As a result, our team of scientists have worked hard to develop a system of identifying, fingerprinting, and play listing plants, to provide us with invaluable feedback regarding which plant-based formulations do work for you — just as well as the ones that don’t.

We don’t promise to already know what works for you, but we do promise to continue with trial and error until we’ve reached success.

This means that instead of relying on randomised controlled trials to tell us what might work for an average population, we look towards the experience of the individual — and the data points we collect via our app — to make the main expert of remedying your problems with plant-based medicine, you.

From there, it’s our hope to foster a community of citizen scientists, who, with the help of herbalists and mainstream healthcare professionals, can find formulations that allow our community to thrive.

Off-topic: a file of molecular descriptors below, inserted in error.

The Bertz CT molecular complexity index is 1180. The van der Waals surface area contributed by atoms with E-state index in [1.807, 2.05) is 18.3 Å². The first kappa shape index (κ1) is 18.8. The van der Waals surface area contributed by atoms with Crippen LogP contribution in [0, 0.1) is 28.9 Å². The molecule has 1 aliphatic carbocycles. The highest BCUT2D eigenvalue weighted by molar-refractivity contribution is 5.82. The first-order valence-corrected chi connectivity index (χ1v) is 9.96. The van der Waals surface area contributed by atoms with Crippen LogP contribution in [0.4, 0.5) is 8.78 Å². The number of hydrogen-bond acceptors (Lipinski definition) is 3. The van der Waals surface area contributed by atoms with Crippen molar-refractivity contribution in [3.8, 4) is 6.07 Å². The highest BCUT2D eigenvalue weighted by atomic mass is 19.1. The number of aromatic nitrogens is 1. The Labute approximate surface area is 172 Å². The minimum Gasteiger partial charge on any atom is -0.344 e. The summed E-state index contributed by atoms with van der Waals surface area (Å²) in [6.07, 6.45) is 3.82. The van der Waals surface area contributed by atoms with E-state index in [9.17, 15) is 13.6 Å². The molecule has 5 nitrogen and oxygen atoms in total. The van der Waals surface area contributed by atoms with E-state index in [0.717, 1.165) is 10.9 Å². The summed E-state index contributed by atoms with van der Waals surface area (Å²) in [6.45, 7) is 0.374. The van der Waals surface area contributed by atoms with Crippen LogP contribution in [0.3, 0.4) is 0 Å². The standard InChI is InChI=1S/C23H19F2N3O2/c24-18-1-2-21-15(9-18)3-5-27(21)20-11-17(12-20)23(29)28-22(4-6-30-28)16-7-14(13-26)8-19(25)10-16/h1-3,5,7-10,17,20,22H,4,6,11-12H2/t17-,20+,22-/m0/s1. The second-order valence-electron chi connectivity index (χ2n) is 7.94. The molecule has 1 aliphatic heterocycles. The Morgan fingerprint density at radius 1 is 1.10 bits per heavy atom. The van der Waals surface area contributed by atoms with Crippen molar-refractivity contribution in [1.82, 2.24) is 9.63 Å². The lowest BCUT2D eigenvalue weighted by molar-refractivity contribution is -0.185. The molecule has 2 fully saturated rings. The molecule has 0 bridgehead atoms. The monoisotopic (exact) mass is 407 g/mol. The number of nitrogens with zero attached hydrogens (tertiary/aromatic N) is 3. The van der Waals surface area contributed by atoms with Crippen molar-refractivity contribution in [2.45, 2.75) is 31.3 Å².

And all using the original system of repeated trial, error, and success.

*N-of-1 or single subject clinical trials consider an individual patient as the sole unit of observation in a study investigating the efficacy or side-effect profiles of different interventions. The ultimate goal of an n-of-1 trial is to determine the optimal or best intervention for an individual patient using objective data-driven criteria.


Text References:

  1. Indigenous Knowledge Definitions, Concepts and Applications. (1999). [Ebook].
  2. Johnson, M. (1998). Lore: Capturing traditional environmental knowledge. Diane Publishing.
  3. Balick, M. J., & Cox, P. A. (2021). Plants, people, and culture: The science of ethnobotany. New York: Scientific American Library.